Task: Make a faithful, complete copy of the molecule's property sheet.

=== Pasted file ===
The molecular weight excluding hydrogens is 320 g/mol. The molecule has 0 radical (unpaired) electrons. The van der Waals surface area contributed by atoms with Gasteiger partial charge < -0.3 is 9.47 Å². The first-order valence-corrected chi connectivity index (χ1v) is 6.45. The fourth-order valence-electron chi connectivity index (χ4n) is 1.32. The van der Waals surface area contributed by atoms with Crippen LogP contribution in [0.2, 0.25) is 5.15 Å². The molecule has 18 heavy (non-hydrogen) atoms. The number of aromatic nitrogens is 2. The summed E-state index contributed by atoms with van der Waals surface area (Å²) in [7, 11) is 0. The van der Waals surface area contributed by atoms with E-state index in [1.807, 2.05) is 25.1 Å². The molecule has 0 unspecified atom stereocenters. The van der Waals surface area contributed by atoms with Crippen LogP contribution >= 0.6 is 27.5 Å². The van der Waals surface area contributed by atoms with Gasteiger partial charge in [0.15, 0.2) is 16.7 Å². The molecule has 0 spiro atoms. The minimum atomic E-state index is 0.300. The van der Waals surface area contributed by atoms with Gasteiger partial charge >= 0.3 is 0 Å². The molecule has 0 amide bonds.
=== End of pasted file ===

The molecular weight excluding hydrogens is 320 g/mol. The molecule has 0 radical (unpaired) electrons. The van der Waals surface area contributed by atoms with Gasteiger partial charge < -0.3 is 9.47 Å². The first-order valence-corrected chi connectivity index (χ1v) is 6.45. The fourth-order valence-electron chi connectivity index (χ4n) is 1.32. The van der Waals surface area contributed by atoms with Crippen LogP contribution in [0.2, 0.25) is 5.15 Å². The molecule has 18 heavy (non-hydrogen) atoms. The number of aromatic nitrogens is 2. The summed E-state index contributed by atoms with van der Waals surface area (Å²) in [7, 11) is 0. The van der Waals surface area contributed by atoms with E-state index in [1.807, 2.05) is 25.1 Å². The molecule has 0 unspecified atom stereocenters. The van der Waals surface area contributed by atoms with Crippen LogP contribution >= 0.6 is 27.5 Å². The van der Waals surface area contributed by atoms with Gasteiger partial charge in [0.15, 0.2) is 16.7 Å². The molecule has 0 spiro atoms. The minimum atomic E-state index is 0.300. The van der Waals surface area contributed by atoms with Gasteiger partial charge >= 0.3 is 0 Å². The molecule has 0 amide bonds.